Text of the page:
5 cyber hygiene mistakes most businesses make

Mark Shepherd, head of general insurance policy at the ABI, outlines his learnings after launching a cyber safety tool for SMEs

This might sound strange, but there are lessons we can take from epidemiology about how we might tackle the growing cybercrime epidemic.

We all wash our hands to prevent the spread of germs. It comes naturally to us as a precaution. We are taught the importance of it from a young age given that good basic hygiene is crucial in containing the spread of potential viruses or bacteria.

Now cyber criminals aren’t germs, but their successful stings on businesses do encourage further activity. So, in a way, if we can halt their progress, we can dampen the proliferation of the crime.

And just like handwashing, more than 80 per cent of cybercrimes can be prevented through simple cyber hygiene.

Now insurance is important of course. But if we can cater to the cause and the symptoms together, it’s more effective for everyone. Plus, we know that some major systemic attacks wouldn’t be covered, so prevention remains crucial.

In September, we launched a free interactive tool to help SMEs assess their cybersecurity and plug any identified gaps. It’s easily found by searching ‘ABI cyber tool’. Since we launched, we’ve had hundreds of businesses take the test and through analysis of their answers we’ve uncovered the five most common cyber shortcomings:

  1. Bosses lack control over remote devices. It’s important that if you need to, you can locate, control and wipe a device remotely. This can be enabled through simple and free-to-download apps, so it’s easy to do.
  2. Businesses don’t kick the tyres on their disaster recovery plans. Even if businesses do have a plan for a cyber incident, they often don’t keep it up to date or test it. Yet there are free government exercises you can follow to do so.
  3. They don’t talk about cyber. Not that it’s taboo, but you can’t assume your employees are up to speed on cyber-crime trends. There’s free training from the National Cyber Security Centre that you can run regularly to keep your teams vigilant to the latest threats.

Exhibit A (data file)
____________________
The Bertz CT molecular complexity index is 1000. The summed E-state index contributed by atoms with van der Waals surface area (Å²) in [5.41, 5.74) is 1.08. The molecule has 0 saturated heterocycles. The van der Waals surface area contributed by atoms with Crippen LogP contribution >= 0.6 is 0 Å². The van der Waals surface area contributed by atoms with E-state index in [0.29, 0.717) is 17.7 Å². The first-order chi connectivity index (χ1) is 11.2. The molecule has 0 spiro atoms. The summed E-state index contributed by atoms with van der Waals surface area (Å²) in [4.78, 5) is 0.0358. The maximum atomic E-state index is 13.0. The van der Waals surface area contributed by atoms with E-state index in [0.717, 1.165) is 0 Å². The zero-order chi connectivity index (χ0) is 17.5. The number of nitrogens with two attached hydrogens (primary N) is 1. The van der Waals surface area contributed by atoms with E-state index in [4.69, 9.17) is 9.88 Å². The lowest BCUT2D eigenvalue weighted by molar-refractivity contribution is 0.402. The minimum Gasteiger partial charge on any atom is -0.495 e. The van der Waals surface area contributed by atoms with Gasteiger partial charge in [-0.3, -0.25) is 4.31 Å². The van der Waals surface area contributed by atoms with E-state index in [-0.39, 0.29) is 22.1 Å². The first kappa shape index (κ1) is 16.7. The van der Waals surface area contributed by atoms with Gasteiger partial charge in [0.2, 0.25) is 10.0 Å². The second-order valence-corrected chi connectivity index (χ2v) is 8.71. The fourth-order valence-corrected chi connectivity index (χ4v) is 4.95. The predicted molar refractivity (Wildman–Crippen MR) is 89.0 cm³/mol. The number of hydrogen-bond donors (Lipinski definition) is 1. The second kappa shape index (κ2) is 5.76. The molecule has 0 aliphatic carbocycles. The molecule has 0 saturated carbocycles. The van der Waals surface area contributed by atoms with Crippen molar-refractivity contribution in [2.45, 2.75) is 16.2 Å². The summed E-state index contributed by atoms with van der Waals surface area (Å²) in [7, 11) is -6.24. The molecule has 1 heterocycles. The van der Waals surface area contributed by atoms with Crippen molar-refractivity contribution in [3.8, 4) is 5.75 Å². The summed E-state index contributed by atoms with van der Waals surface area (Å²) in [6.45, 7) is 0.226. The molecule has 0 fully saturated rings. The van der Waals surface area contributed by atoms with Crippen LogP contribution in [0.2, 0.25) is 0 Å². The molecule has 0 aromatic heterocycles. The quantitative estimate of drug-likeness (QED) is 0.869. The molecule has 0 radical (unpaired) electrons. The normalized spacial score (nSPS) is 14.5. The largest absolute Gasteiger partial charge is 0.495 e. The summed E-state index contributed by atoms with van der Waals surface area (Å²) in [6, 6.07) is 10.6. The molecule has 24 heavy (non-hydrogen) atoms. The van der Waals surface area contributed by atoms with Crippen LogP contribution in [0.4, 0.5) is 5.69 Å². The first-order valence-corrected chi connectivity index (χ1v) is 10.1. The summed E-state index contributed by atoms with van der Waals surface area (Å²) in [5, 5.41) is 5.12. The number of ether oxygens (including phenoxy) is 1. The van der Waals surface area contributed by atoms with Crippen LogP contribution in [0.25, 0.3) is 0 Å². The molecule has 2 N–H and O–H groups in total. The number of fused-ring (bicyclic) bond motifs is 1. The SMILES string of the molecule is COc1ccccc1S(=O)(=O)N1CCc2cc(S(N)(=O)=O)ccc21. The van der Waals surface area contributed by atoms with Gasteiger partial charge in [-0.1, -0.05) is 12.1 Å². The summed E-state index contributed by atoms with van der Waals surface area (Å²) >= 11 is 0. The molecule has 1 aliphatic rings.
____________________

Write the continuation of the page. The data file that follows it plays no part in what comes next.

4. Loose protocols on access. Who has access to what levels of software and data is not a decision to be made lightly. This applies to past employees as much as it does to current staff.
  5. Weak IP. I don’t mean intellectual property here, but Internet Protocol address, which can provide a way in for cyber criminals if it has undiscovered vulnerabilities. Yet there are free online tools to test the address and fix any issues.

I think you’ll spot a theme running through the above – that there are loads of free tools available to tackle basic cybersecurity. It’s just about knowing what you need. So, I recommend that you find three minutes to use our cyber safety tool and discover your own top five ‘cyber shortcomings’ along with the associated solutions that will help make your business more secure.

Mark Shepherd is head of general insurance policy at the Association of British Insurers (ABI).

Further reading

How to provide cybersecurity training for your home workers – Find out what cybersecurity training information to include, how to deliver it and what follow-up resources to provide for your home workers

How to choose a cybersecurity solution for your small business – The frequency of cyberattacks is rising, with 39 per cent of businesses reporting cybersecurity breaches over the last 12 months

Cyber security and data protection for SMEs – a podcast with the experts – In this episode, the UK Domain share a podcast of their latest webinar, helping small firms get to grips with cyber security and data protection

Related Topics

Cyber Security